The Night Moves strand of the festival can always be relied upon for genre fare, and this year’s assortment is distinctive from each of its new films being directed by a woman. Body at Brighton Rock sees an aspiring park ranger discover a corpse on a remote mountain trail and must guard the crime scene until help arrives while night falls and something sinister may be watching her from the forest. Ever After is a zombie apocalypse, road trip horror where a pair of mismatched twentysomethings embark upon a journey across a county ravaged by the undead. The Furies follows one of several kidnapped women being hunted through a forest by armed men in masks, and must fight back against her pursuers. The Wind is a gothic horror western where a woman living on the remote American frontier is haunted by paranoia from the expansive isolation and her own religious conviction, exacerbated by fear of something in the darkness and the appearance of some neighbours. A double bill of psychological thrillers see Polyanna McIntosh take a starring role, first in 2011’s The Woman, where a misogynist lawyer keeps a feral woman captive without realising how much danger he’s putting his family in, and its new sequel Darlin’, where the bishop and nuns of a Catholic care home attempt to tame a violent feral girl, only for the even fiercer Woman who raised her to come looking for her surrogate daughter no matter who stands in her way.
A couple of documentaries of interest are Bludgeon, about a group of medieval re-enactment enthusiasts hoping to be selected for New Zealand’s national team for competitive medieval combat and travel to Europe for an international championship; and Memory: The Origins of Alien, charting the beginnings of the classic sci-fi horror movie, looking into how the creative visions of all involved influenced the film’s development.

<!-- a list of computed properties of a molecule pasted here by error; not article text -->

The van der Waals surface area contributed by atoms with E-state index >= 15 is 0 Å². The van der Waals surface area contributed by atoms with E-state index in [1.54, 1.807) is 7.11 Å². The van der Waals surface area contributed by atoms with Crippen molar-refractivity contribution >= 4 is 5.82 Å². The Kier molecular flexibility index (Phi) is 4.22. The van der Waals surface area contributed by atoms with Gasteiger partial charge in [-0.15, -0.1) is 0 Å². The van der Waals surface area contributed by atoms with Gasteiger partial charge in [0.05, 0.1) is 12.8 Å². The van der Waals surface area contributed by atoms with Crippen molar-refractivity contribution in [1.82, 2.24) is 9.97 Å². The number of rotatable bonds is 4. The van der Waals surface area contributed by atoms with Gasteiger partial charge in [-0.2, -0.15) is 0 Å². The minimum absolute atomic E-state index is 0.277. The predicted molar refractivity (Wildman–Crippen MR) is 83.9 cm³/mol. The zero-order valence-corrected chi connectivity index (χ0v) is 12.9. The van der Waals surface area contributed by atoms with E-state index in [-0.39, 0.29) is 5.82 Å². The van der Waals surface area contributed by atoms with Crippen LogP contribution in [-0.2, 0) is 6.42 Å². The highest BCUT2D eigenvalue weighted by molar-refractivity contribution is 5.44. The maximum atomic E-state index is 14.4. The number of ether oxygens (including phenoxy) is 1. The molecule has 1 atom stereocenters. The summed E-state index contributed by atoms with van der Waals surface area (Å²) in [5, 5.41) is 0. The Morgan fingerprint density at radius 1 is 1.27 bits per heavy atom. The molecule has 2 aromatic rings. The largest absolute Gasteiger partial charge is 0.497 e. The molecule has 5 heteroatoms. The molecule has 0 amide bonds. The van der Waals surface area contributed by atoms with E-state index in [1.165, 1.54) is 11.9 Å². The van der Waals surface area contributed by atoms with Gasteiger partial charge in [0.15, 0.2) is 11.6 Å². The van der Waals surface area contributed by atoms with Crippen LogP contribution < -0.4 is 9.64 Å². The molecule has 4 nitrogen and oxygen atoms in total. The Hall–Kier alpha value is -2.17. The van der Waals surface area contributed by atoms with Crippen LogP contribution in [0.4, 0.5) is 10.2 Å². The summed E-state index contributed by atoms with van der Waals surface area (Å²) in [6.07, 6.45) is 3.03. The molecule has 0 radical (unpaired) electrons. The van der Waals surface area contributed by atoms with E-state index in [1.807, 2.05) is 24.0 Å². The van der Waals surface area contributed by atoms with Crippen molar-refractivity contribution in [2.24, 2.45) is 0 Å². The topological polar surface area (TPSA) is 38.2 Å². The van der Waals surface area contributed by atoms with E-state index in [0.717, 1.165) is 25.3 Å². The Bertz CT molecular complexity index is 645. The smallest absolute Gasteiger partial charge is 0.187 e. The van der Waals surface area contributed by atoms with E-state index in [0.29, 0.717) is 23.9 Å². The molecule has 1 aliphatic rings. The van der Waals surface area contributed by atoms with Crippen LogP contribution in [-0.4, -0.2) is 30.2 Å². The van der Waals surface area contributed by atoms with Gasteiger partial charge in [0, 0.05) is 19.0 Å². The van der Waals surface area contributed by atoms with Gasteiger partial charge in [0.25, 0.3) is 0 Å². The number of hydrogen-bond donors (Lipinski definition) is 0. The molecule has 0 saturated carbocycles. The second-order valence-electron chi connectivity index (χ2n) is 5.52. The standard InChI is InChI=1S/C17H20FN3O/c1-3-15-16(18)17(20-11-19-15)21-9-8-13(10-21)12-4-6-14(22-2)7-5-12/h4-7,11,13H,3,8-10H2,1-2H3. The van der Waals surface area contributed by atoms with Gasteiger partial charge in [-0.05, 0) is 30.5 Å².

Each year one country is singled out for special focus, and this year is the turn of Spain, showing h0us3, a sci-fi thriller where a group of computer programmers try to alter a hacked augmented reality app, only to unleash unforeseen consequences and must work fast to save themselves. A Spanish retrospective includes Pedro Almodóvar’s psychological horror The Skin I Live In, where a surgeon experiments on a human captive; Timecrimes, a sci-fi thriller where a man becomes caught in a time loop and must prevent his numerous other selves from existing; and two films from Pablo Berger: Abracadabra, a darkly comic fantasy where a woman’s husband is possessed by a ghost, and Blancanieves, a retelling of Snow White set in 1920s Andalusia.
This year’s Special Screenings include Cage-a-Rama 3D, a Saturday night double bill starring Saint Nic and featuring two of the most demented examples of Cage Rage, Ghost Rider: Spirit of Vengeance and Drive Angry. Also showing is a screening of all six episodes of apocalyptic fantasy series Good Omens, in case you fancied reliving it on the big screen.